The recent release of a report by the FDIC on Branch actiivity proclaims proudly that branches are here to stay, at least for the timebeing, and there is little sign of a downturn. There are some serious flaws in the research though, and it is these gaps
that will come back and hurt banks that do any long-term planning based on the FDIC's report.
The report is derived mostly by taking the FDIC's own data on branches (they call them offices in the report) and comparing it with economic cycles, historical events that changed branch networks and general real-estate activity. While this does show long-term
trends and data from an FDIC measurement perspective, the most concerning issue is the data that the FDIC does not refer to which might influence branch dynamics in the medium-term.
In the report the FDIC concludes that online and mobile banking, while clearly now the primary day-to-day methods of banking and increasing readily in utilization, have not had a short-term impact on the number of branches in the United States. The FDIC
concludes that there has been a modest decline in branches, but nothing to be concerned about. The conclusion is that the recent decline in branch activity is just as likely to be the outcome of the economic crisis as it is any other factor.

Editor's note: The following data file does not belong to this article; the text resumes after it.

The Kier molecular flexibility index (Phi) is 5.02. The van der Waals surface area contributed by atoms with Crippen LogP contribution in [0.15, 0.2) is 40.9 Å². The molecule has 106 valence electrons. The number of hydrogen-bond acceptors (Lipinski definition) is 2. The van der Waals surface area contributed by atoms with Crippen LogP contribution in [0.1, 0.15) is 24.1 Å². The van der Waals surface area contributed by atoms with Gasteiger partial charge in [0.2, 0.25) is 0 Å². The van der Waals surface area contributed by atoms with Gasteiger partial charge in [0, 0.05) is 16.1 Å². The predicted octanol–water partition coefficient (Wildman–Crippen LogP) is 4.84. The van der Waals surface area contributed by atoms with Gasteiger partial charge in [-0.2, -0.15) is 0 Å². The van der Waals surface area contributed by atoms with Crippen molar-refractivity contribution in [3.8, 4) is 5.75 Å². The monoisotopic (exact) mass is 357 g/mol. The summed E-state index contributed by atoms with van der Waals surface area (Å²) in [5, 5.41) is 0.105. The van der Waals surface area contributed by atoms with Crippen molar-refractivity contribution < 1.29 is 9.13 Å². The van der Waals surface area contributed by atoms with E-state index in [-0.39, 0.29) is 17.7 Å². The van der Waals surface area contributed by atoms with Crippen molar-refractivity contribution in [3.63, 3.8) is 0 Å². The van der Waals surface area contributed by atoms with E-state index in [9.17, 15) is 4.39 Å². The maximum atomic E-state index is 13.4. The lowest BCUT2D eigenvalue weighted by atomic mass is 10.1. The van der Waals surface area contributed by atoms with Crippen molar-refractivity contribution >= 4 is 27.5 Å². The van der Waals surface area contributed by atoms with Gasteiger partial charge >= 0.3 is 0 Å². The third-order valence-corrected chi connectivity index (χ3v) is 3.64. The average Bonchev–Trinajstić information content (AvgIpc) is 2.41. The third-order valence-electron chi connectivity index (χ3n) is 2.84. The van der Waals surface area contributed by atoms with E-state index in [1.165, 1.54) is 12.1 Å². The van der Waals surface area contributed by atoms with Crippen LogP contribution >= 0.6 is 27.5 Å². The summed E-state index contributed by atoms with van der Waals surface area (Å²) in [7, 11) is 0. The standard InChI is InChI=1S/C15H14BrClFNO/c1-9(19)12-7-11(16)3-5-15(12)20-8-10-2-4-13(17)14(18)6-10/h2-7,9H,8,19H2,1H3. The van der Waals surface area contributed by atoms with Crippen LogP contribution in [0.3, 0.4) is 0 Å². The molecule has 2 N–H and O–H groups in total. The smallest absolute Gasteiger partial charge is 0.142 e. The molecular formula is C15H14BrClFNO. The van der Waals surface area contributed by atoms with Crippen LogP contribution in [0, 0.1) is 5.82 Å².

However, one paragraph in the report stands out because of the fact that the FDIC doesn't posit a theory as to what these changes mean for branches. The position is clear overall that it has yet to impact branches, but that is not surprising given the way
real-estate contracts and long-term network planning is done. Here's the paragraph:
"The cumulative effect of these new technologies has been a decline in the number of transactions taking place at physical banking offices. One study shows that the average number of teller transactions per office declined by 45 percent between 1992
and 2013, from 11,700 transactions per month to 6,400. Using a credit or debit card has become more common than writing a check. According to Federal Reserve data, paper checks accounted for only 15 percent of noncash payments in 2012, down from 46 percent
So here is the research gap. Teller transactions and check transactions have plummetted in-branch, but there is no discernable effect on branch numbers. With a 45% decline in transactional activity and a 68% decline in check use, there has been virtually
no impact on branch activity according to the FDIC.
Here's the thing - what they are suggesting is frankly statistically impossible. It either means that something else is happening at those branches that has made them increasingly viable between 1990-2015, or that the FDIC simply hasn't yet found anything